"I think it's quite weird. Why you would put this sort of statement, which is basically a statement of tax exemption, on such a heavy stone! It is 760 kilograms. Why did they do that?" (Ahdaf Soueif)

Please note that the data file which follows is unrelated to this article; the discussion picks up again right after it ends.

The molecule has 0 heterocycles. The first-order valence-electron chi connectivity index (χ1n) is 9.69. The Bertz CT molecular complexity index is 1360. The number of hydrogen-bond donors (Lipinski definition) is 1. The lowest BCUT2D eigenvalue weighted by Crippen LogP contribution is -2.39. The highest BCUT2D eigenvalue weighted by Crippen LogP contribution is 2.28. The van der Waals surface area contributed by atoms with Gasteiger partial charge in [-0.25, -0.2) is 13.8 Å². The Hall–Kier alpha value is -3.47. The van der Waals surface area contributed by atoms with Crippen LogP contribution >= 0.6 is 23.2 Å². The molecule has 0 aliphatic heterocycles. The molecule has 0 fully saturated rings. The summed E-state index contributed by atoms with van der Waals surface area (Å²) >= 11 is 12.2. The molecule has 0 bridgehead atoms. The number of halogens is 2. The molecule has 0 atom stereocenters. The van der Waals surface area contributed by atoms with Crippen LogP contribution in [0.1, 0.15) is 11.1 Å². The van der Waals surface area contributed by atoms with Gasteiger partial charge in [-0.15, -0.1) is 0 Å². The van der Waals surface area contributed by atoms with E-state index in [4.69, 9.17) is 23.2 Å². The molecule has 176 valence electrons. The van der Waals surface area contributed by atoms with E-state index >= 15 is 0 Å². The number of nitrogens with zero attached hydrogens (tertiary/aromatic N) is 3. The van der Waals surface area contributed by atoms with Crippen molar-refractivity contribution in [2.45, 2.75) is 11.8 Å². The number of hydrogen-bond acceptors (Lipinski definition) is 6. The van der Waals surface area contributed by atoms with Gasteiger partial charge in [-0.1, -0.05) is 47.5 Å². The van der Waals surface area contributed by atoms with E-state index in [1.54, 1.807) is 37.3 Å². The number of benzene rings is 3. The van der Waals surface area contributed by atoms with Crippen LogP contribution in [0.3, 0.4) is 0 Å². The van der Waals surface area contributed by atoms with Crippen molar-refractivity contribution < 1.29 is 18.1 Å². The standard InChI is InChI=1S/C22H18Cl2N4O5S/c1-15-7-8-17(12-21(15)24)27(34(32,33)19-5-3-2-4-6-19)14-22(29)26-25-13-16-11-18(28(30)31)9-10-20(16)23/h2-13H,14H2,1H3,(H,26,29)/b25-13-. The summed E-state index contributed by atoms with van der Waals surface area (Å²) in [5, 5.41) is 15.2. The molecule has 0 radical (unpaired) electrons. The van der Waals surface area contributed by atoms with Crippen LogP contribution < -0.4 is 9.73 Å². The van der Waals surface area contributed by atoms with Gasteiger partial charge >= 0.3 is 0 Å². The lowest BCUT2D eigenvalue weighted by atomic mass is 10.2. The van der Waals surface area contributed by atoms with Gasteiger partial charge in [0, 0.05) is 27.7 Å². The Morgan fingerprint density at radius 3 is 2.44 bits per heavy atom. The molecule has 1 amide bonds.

This is a week of objects connected to shifting empires and legendary rulers, from Alexander the Great to the Emperor Augustus. Over two thousand years ago, from the Mediterranean and the Middle East to India and China, these leaders found different ways of physically projecting their power and their authority. Today's programme is particularly fascinating though, because it's a special case. It's about a ruler who is not strong but weak, a king who has to bargain for and protect his power by borrowing the invincible strength of the gods or, more precisely, the priests. We're in Egypt, with Ptolemy V, a Greek boy-king who came to the throne as an orphan in 205 BC, at the age of six.